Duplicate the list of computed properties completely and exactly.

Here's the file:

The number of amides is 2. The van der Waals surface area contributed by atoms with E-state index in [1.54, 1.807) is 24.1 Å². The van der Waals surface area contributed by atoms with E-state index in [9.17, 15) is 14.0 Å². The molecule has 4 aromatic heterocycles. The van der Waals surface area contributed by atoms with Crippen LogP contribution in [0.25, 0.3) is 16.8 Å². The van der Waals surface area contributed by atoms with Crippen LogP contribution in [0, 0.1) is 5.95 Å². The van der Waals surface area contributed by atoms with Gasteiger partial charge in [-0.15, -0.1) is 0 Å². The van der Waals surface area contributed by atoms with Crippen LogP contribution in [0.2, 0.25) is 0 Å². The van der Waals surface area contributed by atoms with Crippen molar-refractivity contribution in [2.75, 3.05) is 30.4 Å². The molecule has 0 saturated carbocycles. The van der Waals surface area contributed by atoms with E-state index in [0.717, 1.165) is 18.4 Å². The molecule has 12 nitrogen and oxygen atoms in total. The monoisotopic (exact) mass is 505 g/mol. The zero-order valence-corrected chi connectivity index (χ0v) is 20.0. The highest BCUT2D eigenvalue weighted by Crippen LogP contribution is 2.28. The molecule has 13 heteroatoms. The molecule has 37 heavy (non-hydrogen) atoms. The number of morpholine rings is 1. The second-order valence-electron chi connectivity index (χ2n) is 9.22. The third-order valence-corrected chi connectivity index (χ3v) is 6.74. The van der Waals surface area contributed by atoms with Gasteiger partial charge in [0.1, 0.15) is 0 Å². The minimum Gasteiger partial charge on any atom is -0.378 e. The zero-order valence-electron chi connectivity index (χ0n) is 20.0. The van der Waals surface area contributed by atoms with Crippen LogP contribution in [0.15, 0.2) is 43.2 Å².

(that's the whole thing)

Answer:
The number of amides is 2. The van der Waals surface area contributed by atoms with E-state index in [1.54, 1.807) is 24.1 Å². The van der Waals surface area contributed by atoms with E-state index in [9.17, 15) is 14.0 Å². The molecule has 4 aromatic heterocycles. The van der Waals surface area contributed by atoms with Crippen LogP contribution in [0.25, 0.3) is 16.8 Å². The van der Waals surface area contributed by atoms with Crippen LogP contribution in [0, 0.1) is 5.95 Å². The van der Waals surface area contributed by atoms with Gasteiger partial charge in [-0.15, -0.1) is 0 Å². The van der Waals surface area contributed by atoms with Crippen LogP contribution in [0.2, 0.25) is 0 Å². The van der Waals surface area contributed by atoms with Crippen molar-refractivity contribution in [2.75, 3.05) is 30.4 Å². The molecule has 0 saturated carbocycles. The van der Waals surface area contributed by atoms with E-state index in [0.717, 1.165) is 18.4 Å². The molecule has 12 nitrogen and oxygen atoms in total. The monoisotopic (exact) mass is 505 g/mol. The zero-order valence-corrected chi connectivity index (χ0v) is 20.0. The highest BCUT2D eigenvalue weighted by Crippen LogP contribution is 2.28. The molecule has 13 heteroatoms. The molecule has 37 heavy (non-hydrogen) atoms. The number of morpholine rings is 1. The second-order valence-electron chi connectivity index (χ2n) is 9.22. The third-order valence-corrected chi connectivity index (χ3v) is 6.74. The van der Waals surface area contributed by atoms with Gasteiger partial charge in [0.1, 0.15) is 0 Å². The minimum Gasteiger partial charge on any atom is -0.378 e. The zero-order valence-electron chi connectivity index (χ0n) is 20.0. The van der Waals surface area contributed by atoms with Crippen LogP contribution in [0.15, 0.2) is 43.2 Å².